Reverse Mortgages are Just One Option Available
A reverse mortgage is a loan against a home’s equity that doesn’t need to be paid back until the homeowner dies, sells the home, or moves out. Available to homeowners age 62 and older, it can be paid in a lump sum or in monthly installments. There are benefits to using a reverse mortgage, but there are downsides as well. Many homeowners, particularly those with good credit, can often find less expensive alternatives.
The main reason people use a reverse mortgage is that they get to stay in their home for as long as they wish. As stated above, no payments are required while you remain in your home, though the balance due does rise as more payouts are made and interest accrues. If home prices rise at a significantly higher rate than interest on the loan, then reverse mortgages can be affordable. Of course, as the recent housing downturn has shown, prices don’t always rise. Another reason people use reverse mortgages is that you can usually get one if you have equity in your home, regardless of your credit. This may be a reason for people with poor credit to use them, but it doesn’t mean they are the best option for everyone.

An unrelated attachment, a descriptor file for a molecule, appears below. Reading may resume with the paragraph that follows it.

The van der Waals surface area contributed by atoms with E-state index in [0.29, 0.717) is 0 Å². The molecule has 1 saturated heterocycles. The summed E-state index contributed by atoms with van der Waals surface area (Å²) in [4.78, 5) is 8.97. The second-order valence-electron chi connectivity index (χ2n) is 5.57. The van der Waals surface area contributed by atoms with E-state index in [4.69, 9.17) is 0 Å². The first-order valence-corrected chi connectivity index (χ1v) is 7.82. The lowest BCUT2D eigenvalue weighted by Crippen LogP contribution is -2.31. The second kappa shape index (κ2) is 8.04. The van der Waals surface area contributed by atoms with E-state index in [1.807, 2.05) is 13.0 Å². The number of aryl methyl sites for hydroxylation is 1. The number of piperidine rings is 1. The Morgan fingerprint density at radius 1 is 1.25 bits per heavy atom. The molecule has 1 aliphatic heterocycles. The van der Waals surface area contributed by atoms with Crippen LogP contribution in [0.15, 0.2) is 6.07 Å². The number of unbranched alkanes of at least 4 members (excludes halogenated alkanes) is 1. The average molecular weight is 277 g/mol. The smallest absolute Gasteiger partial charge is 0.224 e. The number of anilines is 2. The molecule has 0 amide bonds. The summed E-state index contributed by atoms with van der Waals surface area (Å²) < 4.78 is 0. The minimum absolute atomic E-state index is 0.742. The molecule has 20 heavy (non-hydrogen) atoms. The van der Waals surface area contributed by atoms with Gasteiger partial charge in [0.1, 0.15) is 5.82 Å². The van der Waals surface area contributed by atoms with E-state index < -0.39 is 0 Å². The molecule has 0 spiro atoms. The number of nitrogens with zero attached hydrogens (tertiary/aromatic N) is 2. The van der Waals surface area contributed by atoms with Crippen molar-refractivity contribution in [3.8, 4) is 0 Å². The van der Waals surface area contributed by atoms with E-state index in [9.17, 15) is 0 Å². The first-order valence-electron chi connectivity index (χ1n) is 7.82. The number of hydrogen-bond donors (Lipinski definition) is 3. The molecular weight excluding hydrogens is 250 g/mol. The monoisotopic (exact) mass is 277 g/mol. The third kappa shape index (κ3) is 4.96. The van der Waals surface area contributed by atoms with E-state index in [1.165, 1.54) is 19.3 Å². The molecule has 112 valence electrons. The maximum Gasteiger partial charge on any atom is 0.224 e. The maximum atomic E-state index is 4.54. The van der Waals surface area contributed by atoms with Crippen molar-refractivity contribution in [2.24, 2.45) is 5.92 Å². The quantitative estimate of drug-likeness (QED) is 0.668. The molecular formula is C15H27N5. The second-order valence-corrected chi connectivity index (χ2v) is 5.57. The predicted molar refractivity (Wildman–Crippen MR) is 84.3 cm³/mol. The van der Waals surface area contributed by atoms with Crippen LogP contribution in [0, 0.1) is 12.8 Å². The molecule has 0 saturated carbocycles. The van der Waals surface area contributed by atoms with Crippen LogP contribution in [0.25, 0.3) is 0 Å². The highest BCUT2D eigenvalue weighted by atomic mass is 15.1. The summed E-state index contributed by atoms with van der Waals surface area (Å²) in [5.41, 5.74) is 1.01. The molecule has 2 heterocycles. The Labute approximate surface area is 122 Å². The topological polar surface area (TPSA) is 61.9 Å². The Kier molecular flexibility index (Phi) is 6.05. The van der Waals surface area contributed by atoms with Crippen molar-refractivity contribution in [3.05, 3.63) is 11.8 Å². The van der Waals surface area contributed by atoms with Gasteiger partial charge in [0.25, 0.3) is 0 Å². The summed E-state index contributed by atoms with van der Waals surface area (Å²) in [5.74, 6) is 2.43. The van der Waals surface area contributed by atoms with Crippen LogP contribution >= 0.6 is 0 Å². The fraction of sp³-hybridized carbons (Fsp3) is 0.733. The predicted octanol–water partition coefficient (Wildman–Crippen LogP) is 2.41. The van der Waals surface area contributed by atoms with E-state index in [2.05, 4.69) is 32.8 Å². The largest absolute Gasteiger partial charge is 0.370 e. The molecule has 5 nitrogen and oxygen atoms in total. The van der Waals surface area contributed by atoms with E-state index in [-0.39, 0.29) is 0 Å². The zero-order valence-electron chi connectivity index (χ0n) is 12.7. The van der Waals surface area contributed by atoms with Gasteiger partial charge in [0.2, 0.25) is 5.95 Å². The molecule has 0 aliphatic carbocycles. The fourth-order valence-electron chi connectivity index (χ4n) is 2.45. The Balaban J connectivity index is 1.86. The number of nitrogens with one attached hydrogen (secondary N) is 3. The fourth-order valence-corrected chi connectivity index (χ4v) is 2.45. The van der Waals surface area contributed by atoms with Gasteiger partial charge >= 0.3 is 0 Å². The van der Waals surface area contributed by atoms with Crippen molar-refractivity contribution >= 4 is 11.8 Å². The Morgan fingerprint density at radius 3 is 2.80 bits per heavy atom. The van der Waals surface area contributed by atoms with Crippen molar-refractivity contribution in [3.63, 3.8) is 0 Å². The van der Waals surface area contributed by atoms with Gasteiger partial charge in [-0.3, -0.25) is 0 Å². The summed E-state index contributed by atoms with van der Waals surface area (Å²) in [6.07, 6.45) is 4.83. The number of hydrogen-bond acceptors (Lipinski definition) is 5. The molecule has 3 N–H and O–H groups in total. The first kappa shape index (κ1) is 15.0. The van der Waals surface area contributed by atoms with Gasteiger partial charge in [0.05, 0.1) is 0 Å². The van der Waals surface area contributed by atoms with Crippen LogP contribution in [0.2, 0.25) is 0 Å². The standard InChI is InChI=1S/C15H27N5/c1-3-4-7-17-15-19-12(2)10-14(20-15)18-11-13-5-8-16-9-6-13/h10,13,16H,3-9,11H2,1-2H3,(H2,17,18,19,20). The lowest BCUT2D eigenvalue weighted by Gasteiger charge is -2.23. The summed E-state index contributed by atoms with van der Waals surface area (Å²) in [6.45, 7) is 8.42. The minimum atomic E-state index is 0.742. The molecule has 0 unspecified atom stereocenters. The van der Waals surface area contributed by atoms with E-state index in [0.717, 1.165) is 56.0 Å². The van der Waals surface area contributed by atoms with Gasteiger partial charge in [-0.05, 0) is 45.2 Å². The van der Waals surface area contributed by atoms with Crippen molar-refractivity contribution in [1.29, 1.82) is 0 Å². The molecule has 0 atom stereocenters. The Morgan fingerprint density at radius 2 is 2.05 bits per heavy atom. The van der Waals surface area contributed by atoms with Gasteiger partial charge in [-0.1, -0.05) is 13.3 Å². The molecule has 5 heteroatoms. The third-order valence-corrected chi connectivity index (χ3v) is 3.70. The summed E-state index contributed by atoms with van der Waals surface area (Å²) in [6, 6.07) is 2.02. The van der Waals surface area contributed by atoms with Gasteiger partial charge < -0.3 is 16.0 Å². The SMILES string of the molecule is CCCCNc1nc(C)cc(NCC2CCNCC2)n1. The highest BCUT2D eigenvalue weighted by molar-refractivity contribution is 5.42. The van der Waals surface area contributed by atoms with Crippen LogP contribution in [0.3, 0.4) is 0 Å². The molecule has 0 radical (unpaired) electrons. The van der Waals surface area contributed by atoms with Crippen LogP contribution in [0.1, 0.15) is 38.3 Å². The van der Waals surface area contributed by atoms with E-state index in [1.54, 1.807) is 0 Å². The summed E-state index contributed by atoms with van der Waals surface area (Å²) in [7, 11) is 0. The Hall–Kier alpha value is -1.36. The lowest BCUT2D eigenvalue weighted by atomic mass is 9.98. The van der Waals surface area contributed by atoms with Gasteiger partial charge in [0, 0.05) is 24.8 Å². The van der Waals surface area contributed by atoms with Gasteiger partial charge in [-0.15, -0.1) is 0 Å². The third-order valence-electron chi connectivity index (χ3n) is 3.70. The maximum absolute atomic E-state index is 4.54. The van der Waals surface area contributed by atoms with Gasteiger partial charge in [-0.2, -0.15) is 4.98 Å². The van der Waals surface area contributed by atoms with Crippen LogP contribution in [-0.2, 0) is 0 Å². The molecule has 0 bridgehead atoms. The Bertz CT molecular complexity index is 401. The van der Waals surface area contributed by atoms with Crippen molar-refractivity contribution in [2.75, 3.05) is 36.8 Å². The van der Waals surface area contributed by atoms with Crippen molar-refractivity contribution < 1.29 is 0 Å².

The main downside of a reverse mortgage is the high upfront costs. Wikipedia reports that
For the most popular type of reverse mortgage in the U.S., there is an insurance premium of 2% of the loan and a 2% origination fee in addition to normal closing costs.
Interest rates tend to be adjustable, as the duration of the loan is unknown. Rates are reset on a regular basis, as often as every month.
As mentioned above, reverse mortgages are available to homeowners aged 62 or older. As such, the senior citizen advocacy group American Association of Retired Persons (AARP) has covered the topic at length. To get you started, see their brief discussion of 5 questions to ask before considering a reverse mortgage, listed below.
- Do you really need a reverse mortgage?
- Can you afford a reverse mortgage?
- Can you afford to start using up your home equity now?
- Do you have less costly options?
- Do you fully understand how these loans work?
This is just an overview of reverse mortgages. In addition to answering the above questions from the AARP, I urge anyone thinking of using a reverse mortgage to thoroughly research them, and other options, before making a decision. Reverse mortgages are one option, but for many people there may be more affordable alternatives.
Friday, April 11th, 2008 at 7:20 am